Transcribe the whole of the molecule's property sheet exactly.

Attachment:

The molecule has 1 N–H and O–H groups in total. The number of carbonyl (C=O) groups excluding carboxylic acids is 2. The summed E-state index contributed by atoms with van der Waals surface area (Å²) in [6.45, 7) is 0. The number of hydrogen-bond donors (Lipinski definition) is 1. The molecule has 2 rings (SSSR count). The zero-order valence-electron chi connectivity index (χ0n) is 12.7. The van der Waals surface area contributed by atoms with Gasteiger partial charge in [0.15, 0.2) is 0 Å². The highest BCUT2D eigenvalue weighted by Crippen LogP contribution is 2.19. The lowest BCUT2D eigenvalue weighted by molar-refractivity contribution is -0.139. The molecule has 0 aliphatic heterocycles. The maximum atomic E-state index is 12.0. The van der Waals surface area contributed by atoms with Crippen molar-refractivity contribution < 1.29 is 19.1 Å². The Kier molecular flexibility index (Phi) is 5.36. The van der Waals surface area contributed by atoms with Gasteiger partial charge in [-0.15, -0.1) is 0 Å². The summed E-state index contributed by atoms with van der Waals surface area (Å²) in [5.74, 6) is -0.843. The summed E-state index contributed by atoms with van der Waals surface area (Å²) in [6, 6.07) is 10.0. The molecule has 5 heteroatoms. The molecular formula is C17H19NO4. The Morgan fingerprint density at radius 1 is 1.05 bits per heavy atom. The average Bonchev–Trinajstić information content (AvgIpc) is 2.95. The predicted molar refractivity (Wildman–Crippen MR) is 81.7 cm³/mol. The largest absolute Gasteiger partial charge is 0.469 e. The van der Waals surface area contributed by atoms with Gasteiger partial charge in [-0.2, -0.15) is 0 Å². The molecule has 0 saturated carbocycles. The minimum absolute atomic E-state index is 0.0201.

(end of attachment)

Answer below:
The molecule has 1 N–H and O–H groups in total. The number of carbonyl (C=O) groups excluding carboxylic acids is 2. The summed E-state index contributed by atoms with van der Waals surface area (Å²) in [6.45, 7) is 0. The number of hydrogen-bond donors (Lipinski definition) is 1. The molecule has 2 rings (SSSR count). The zero-order valence-electron chi connectivity index (χ0n) is 12.7. The van der Waals surface area contributed by atoms with Gasteiger partial charge in [0.15, 0.2) is 0 Å². The highest BCUT2D eigenvalue weighted by Crippen LogP contribution is 2.19. The lowest BCUT2D eigenvalue weighted by molar-refractivity contribution is -0.139. The molecule has 0 aliphatic heterocycles. The maximum atomic E-state index is 12.0. The van der Waals surface area contributed by atoms with Crippen molar-refractivity contribution < 1.29 is 19.1 Å². The Kier molecular flexibility index (Phi) is 5.36. The van der Waals surface area contributed by atoms with Gasteiger partial charge in [-0.15, -0.1) is 0 Å². The summed E-state index contributed by atoms with van der Waals surface area (Å²) in [5.74, 6) is -0.843. The summed E-state index contributed by atoms with van der Waals surface area (Å²) in [6, 6.07) is 10.0. The molecule has 5 heteroatoms. The molecular formula is C17H19NO4. The Morgan fingerprint density at radius 1 is 1.05 bits per heavy atom. The average Bonchev–Trinajstić information content (AvgIpc) is 2.95. The predicted molar refractivity (Wildman–Crippen MR) is 81.7 cm³/mol. The largest absolute Gasteiger partial charge is 0.469 e. The van der Waals surface area contributed by atoms with Gasteiger partial charge in [-0.2, -0.15) is 0 Å². The molecule has 0 saturated carbocycles. The minimum absolute atomic E-state index is 0.0201.